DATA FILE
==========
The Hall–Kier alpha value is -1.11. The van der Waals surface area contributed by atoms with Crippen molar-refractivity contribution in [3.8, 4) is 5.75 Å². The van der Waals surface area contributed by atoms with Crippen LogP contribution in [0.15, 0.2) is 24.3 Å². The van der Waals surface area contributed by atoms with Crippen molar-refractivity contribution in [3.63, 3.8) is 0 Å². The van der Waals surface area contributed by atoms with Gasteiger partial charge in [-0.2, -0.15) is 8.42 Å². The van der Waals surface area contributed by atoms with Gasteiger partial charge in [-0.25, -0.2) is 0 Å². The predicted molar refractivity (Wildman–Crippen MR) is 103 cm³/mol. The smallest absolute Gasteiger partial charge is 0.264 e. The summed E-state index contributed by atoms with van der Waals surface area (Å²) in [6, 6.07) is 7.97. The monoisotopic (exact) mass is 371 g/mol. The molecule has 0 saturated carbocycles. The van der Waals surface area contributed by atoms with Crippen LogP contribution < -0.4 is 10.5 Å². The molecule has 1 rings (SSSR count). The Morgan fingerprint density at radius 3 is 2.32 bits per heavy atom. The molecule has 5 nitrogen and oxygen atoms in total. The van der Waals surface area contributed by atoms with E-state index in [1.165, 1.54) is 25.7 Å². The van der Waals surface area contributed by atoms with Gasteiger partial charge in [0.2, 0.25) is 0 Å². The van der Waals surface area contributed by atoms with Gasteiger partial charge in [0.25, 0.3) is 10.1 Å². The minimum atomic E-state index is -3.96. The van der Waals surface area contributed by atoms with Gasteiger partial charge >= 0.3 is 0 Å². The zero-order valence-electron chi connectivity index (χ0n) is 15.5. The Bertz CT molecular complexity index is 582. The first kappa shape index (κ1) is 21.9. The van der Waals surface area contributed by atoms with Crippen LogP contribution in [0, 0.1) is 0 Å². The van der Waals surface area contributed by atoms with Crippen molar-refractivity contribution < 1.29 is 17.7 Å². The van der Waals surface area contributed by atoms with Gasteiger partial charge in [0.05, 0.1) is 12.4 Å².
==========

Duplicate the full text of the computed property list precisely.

The Hall–Kier alpha value is -1.11. The van der Waals surface area contributed by atoms with Crippen molar-refractivity contribution in [3.8, 4) is 5.75 Å². The van der Waals surface area contributed by atoms with Crippen LogP contribution in [0.15, 0.2) is 24.3 Å². The van der Waals surface area contributed by atoms with Crippen molar-refractivity contribution in [3.63, 3.8) is 0 Å². The van der Waals surface area contributed by atoms with Gasteiger partial charge in [-0.2, -0.15) is 8.42 Å². The van der Waals surface area contributed by atoms with Gasteiger partial charge in [-0.25, -0.2) is 0 Å². The predicted molar refractivity (Wildman–Crippen MR) is 103 cm³/mol. The smallest absolute Gasteiger partial charge is 0.264 e. The summed E-state index contributed by atoms with van der Waals surface area (Å²) in [6, 6.07) is 7.97. The monoisotopic (exact) mass is 371 g/mol. The molecule has 0 saturated carbocycles. The van der Waals surface area contributed by atoms with Crippen LogP contribution < -0.4 is 10.5 Å². The molecule has 1 rings (SSSR count). The Morgan fingerprint density at radius 3 is 2.32 bits per heavy atom. The molecule has 5 nitrogen and oxygen atoms in total. The van der Waals surface area contributed by atoms with E-state index in [1.165, 1.54) is 25.7 Å². The van der Waals surface area contributed by atoms with Gasteiger partial charge in [0.2, 0.25) is 0 Å². The van der Waals surface area contributed by atoms with Gasteiger partial charge in [0.25, 0.3) is 10.1 Å². The minimum atomic E-state index is -3.96. The van der Waals surface area contributed by atoms with Gasteiger partial charge >= 0.3 is 0 Å². The zero-order valence-electron chi connectivity index (χ0n) is 15.5. The Bertz CT molecular complexity index is 582. The first kappa shape index (κ1) is 21.9. The van der Waals surface area contributed by atoms with Crippen LogP contribution in [0, 0.1) is 0 Å². The van der Waals surface area contributed by atoms with Crippen molar-refractivity contribution < 1.29 is 17.7 Å². The van der Waals surface area contributed by atoms with Gasteiger partial charge in [0.05, 0.1) is 12.4 Å².